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Thanksgiving Cocktails: One Drink for Each Course of the Meal
Thanksgiving tends to be so focused on eating that the drinks often become an afterthought.
This is a shame, as the right drinks can add extra pizzazz, help the food go down easier, and make dealing with relatives much more manageable. Following are three Thanksgiving drink ideas for each course of the meal: the first for when your guests arrive, the second for the meal’s beginning, and the third for when the meal is done.
The Seelbach Cocktail
A bubbly number, this drink is a classy start to a big meal and has a doubling up of bitters that helps you eat without fear. It was originally served in the pre-prohibition years at the Seelbach Hotel in Louisville, which is a good mid-meal story. The recipe’s from Champagne Cocktails:
Pour 1 ounce bourbon, 1/2 ounce Cointreau, and 7 dashes each of Angostura and Peychaud’s bitters into a flute glass. Stir briefly. Fill the flute almost to the top with chilled Champagne or sparkling wine. Stir again, slowly. Garnish with an orange twist.
On Thanksgiving, football is celebrated as much as food, so starting a meal with this cocktail makes lots of sense. The fact that it also has spice/herbal combo that’ll stand up to your aunt’s stuffing is a bonus. The recipe’s from Ginger Bliss and the Violet Fizz:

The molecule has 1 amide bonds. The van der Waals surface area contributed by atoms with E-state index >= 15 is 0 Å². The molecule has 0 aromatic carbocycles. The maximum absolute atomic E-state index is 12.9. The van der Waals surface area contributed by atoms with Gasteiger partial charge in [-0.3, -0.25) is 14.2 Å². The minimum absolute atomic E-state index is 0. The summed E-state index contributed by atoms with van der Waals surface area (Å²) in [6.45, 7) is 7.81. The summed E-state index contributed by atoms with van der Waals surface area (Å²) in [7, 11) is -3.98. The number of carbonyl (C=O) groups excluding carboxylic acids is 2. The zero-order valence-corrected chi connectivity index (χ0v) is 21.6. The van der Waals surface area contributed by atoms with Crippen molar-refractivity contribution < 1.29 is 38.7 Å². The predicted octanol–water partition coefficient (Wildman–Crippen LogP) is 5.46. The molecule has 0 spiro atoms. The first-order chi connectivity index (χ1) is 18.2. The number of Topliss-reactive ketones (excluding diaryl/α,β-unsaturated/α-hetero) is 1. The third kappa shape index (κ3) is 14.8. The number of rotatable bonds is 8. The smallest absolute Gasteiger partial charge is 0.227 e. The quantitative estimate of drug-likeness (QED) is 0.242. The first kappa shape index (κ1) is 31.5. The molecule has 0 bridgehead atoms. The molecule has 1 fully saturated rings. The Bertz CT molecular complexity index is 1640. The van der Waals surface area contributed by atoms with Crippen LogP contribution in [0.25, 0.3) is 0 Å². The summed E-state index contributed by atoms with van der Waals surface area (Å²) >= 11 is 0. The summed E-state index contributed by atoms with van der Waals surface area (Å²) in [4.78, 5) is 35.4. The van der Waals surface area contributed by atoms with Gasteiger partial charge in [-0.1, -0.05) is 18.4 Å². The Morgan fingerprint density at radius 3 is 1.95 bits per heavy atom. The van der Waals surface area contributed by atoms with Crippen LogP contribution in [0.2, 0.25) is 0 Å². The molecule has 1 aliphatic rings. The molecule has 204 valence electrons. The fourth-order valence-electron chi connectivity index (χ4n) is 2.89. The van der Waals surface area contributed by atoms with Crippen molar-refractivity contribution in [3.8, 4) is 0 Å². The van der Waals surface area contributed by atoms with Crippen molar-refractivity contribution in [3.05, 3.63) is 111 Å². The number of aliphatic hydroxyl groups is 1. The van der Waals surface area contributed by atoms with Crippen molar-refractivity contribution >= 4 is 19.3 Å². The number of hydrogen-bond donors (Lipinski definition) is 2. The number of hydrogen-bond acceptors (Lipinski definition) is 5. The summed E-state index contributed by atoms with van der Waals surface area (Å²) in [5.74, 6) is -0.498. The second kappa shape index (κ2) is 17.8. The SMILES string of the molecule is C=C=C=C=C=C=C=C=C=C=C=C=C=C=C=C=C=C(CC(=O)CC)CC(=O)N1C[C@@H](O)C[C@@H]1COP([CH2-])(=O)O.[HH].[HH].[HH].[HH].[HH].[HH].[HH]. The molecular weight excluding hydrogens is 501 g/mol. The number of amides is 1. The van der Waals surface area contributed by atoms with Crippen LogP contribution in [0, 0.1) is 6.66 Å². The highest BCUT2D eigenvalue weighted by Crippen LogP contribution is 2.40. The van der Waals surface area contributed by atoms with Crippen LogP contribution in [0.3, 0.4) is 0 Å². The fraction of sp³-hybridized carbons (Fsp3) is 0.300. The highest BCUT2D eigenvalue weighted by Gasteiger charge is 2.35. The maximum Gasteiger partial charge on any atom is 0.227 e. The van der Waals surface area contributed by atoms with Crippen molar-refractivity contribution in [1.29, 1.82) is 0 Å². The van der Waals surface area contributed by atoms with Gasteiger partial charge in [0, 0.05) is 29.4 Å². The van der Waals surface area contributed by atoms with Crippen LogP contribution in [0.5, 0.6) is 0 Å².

Fill a cocktail shaker or mixing glass halfway full with cracked ice. Add 1 ounce gin (Sound Spirits Ebb+Flow works nicely), 1 ounce dry vermouth (I suggest Dolin), 1/4 ounce anisette, 1/4 ounce Bénédictine, and 2 dashes Angostura bitters. Stir well. Strain into a cocktail glass.
The ultimate in after-Thanksgiving dinner drinks, this mix helps to use up some of those never-ending leftovers. The recipe’s from Good Spirits, but was originally developed by Seattle-area bon vivant (and host of many hearty Thanksgiving affairs) Jeremy Holt.
Fill a cocktail shaker half way with ice cubes. Add 2-1/2 ounces gin, 1 ounce homemade cranberry sauce, and 1/2 ounce simple syrup. Shake exceptionally well. Strain into a cocktail glass.
Photo from Champagne Cocktails, copyright 2010, Harvard Common Press and Jerry Errico.